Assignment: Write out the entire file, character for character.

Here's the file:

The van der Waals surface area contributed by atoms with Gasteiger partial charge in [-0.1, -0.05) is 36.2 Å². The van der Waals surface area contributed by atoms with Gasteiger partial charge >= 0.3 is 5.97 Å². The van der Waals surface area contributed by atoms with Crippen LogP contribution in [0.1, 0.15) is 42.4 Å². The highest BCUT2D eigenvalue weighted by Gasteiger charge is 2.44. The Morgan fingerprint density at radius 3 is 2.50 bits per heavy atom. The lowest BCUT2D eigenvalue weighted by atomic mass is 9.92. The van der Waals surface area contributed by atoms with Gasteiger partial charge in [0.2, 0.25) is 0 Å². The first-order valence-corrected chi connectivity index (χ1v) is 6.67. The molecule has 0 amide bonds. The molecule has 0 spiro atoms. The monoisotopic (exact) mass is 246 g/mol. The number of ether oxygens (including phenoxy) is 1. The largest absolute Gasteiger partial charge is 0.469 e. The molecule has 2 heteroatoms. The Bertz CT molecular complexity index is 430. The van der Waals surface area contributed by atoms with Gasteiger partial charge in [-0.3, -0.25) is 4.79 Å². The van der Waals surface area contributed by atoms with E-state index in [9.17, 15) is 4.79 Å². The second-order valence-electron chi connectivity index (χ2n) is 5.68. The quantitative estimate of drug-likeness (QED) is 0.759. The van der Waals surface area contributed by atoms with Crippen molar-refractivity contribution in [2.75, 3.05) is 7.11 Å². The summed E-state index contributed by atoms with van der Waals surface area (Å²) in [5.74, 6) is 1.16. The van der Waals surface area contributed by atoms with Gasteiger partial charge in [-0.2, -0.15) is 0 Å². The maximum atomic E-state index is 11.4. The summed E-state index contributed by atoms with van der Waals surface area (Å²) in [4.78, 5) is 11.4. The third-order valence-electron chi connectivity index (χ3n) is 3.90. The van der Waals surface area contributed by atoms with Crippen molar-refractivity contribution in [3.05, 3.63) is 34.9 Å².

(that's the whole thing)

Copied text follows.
The van der Waals surface area contributed by atoms with Gasteiger partial charge in [-0.1, -0.05) is 36.2 Å². The van der Waals surface area contributed by atoms with Gasteiger partial charge >= 0.3 is 5.97 Å². The van der Waals surface area contributed by atoms with Crippen LogP contribution in [0.1, 0.15) is 42.4 Å². The highest BCUT2D eigenvalue weighted by Gasteiger charge is 2.44. The Morgan fingerprint density at radius 3 is 2.50 bits per heavy atom. The lowest BCUT2D eigenvalue weighted by atomic mass is 9.92. The van der Waals surface area contributed by atoms with Gasteiger partial charge in [0.2, 0.25) is 0 Å². The first-order valence-corrected chi connectivity index (χ1v) is 6.67. The molecule has 0 amide bonds. The molecule has 0 spiro atoms. The monoisotopic (exact) mass is 246 g/mol. The number of ether oxygens (including phenoxy) is 1. The largest absolute Gasteiger partial charge is 0.469 e. The molecule has 2 heteroatoms. The Bertz CT molecular complexity index is 430. The van der Waals surface area contributed by atoms with Gasteiger partial charge in [-0.3, -0.25) is 4.79 Å². The van der Waals surface area contributed by atoms with E-state index in [9.17, 15) is 4.79 Å². The second-order valence-electron chi connectivity index (χ2n) is 5.68. The quantitative estimate of drug-likeness (QED) is 0.759. The van der Waals surface area contributed by atoms with Crippen molar-refractivity contribution in [2.75, 3.05) is 7.11 Å². The summed E-state index contributed by atoms with van der Waals surface area (Å²) in [5.74, 6) is 1.16. The van der Waals surface area contributed by atoms with Gasteiger partial charge in [-0.2, -0.15) is 0 Å². The maximum atomic E-state index is 11.4. The summed E-state index contributed by atoms with van der Waals surface area (Å²) in [4.78, 5) is 11.4. The third-order valence-electron chi connectivity index (χ3n) is 3.90. The van der Waals surface area contributed by atoms with Crippen molar-refractivity contribution in [3.05, 3.63) is 34.9 Å².